Mesothelioma is almost always highly malignant and often leads to mortality within just a few years. Cases of this deadly disease have been steadily growing, and while asbestos is now banned in most countries, it seems that many more people are destined to be affected by it.
Asbestos and Mesothelioma History
The first documented cases of mesothelioma cancer occurred in the early 1940s, but as we understand it now, the cancer takes root early and lies dormant in its hosts. It can take anywhere from 20 years to 50 years from the time of asbestos exposure for mesothelioma to actually manifest itself. It is this period of dormancy that made the link between asbestos and mesothelioma so difficult to establish. While those who experienced prolonged exposure to asbestos are more likely to get this type of cancer, even people who were only exposed for a few months are sometimes at risk.
Early indications of mesothelioma cancer, and the dangers of inhaling asbestos, came about in the very early 1900s in Great Britain. Serious lung disease started to become a major problem for people working in factories that used asbestos. It wasn�t until 1930, however, that the British government launched a study to determine the link between asbestos and lung disease. Due to its long dormant period, the link between asbestos and mesothelioma took much longer to discover. While there was a lot of evidence pointing to the relationship between mesothelioma cancer and asbestos fibers, the asbestos industry was very profitable and many of its companies made little effort to try and establish a connection.
It wasn�t until the 1950s that a South African medical researcher discovered the exact link between asbestos and mesothelioma. He studied 33 cases of severe lung diseases � and 32 of those cases had been heavily exposed to asbestos. Unfortunately, even in the face of this evidence, businesses and governments were slow to move and many companies that owned asbestos mines and factories actually tried to discredit the report or hide its findings. Thus, during that period, very few people who worked with asbestos were ever alerted to the dangers that they faced from mesothelioma and other serious illnesses.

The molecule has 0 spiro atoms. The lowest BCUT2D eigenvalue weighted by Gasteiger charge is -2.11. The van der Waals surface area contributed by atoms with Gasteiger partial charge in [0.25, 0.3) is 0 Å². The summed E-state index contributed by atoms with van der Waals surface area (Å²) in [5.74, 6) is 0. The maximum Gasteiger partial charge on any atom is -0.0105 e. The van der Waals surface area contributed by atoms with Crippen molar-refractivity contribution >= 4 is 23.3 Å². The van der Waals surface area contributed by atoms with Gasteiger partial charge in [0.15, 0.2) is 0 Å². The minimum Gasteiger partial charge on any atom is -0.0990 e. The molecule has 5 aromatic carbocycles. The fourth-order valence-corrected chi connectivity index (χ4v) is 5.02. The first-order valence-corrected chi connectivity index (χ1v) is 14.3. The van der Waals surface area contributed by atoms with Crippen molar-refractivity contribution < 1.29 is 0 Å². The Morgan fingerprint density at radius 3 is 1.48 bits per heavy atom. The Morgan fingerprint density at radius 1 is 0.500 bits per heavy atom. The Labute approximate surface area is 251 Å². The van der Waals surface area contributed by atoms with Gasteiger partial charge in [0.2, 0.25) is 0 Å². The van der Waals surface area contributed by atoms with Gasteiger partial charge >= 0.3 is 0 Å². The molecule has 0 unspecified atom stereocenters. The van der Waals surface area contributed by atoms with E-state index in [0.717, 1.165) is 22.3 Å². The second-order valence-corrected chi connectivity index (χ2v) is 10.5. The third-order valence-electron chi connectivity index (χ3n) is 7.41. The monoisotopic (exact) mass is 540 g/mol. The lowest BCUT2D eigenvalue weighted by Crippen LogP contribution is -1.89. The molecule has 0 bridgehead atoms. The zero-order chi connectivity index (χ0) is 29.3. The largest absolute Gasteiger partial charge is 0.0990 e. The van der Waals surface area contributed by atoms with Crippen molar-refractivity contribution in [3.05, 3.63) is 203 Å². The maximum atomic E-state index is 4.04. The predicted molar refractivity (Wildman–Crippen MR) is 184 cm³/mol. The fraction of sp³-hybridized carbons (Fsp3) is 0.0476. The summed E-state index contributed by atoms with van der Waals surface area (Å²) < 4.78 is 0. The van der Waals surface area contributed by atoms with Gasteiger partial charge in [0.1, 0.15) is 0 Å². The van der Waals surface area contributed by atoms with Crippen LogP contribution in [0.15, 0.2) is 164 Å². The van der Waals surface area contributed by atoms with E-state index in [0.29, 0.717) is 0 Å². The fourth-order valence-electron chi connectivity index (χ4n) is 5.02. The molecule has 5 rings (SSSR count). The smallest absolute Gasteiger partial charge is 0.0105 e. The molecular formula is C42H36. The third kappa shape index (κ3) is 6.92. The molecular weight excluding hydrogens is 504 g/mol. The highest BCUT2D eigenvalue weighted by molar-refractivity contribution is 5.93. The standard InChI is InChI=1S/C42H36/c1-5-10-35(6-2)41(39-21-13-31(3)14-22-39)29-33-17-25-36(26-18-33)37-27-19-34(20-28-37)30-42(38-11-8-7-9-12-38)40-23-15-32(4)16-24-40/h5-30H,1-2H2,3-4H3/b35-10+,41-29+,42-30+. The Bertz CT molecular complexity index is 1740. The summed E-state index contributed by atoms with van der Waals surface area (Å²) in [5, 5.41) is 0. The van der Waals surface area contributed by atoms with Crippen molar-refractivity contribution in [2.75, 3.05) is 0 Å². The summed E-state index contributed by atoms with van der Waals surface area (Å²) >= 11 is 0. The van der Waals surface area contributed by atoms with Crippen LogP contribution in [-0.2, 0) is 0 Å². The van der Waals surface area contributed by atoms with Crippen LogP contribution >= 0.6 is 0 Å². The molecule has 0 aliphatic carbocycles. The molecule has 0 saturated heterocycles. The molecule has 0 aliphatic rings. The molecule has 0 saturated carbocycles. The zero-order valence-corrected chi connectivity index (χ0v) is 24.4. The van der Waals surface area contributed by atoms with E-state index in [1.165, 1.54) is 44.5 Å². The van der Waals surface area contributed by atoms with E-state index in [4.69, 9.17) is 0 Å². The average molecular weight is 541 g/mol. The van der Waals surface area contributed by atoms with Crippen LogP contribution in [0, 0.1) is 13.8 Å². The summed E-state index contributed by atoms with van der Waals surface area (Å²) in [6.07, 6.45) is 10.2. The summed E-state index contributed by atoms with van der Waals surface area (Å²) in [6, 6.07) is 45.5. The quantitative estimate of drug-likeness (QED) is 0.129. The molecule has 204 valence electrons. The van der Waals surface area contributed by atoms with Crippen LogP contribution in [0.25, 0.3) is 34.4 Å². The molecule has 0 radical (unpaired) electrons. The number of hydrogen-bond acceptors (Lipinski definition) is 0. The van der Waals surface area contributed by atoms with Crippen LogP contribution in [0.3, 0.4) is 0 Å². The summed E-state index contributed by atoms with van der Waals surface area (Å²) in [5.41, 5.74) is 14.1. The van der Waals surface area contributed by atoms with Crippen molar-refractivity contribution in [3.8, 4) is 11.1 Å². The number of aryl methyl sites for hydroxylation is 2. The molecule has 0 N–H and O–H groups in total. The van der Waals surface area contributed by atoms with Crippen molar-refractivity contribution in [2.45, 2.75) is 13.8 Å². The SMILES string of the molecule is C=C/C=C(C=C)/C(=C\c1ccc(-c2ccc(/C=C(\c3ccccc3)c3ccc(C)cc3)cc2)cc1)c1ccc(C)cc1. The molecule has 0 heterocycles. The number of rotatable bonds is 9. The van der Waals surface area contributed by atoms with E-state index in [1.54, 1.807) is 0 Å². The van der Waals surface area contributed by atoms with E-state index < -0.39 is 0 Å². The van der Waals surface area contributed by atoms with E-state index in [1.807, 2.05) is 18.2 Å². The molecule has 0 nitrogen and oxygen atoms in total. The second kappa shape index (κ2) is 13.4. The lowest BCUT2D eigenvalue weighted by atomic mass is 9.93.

Today, many people are aware of the relationship between asbestos and the diseases that it causes. Asbestos is considered a serious occupational hazard for over 1.3 million workers in America alone. Those who work in the construction and building renovation industries are the most at risk for developing the disease. Many veterans were exposed during the war and many who worked in factories building ships, submarines, and armored vehicles fell victim to this disease. As the cases of mesothelioma and other related illnesses continue to grow each year, it is clear that, even with the prohibitions on asbestos and the widespread release of medical information, the problem is far from over. The United States is presently considering a full ban on the use of asbestos. According to recent reports, the Environmental Protection Agency (EPA) has plans to phase out the use of asbestos within the next decade.
Mesothelioma Treatment and Prognosis
Unfortunately, as of this writing, there is no known cure for mesothelioma. While the cancer does sometimes respond to treatment in the form of chemotherapy, radiation, or surgery, these measures are merely palliative. Even with the best treatment, most people do not survive more than 5 years after being diagnosed with the disease. This is why programs dedicated to information awareness and to the prevention of asbestos exposure are extremely important to help insure that additional individuals are not exposed to this potentially deadly material and put at risk for mesothelioma.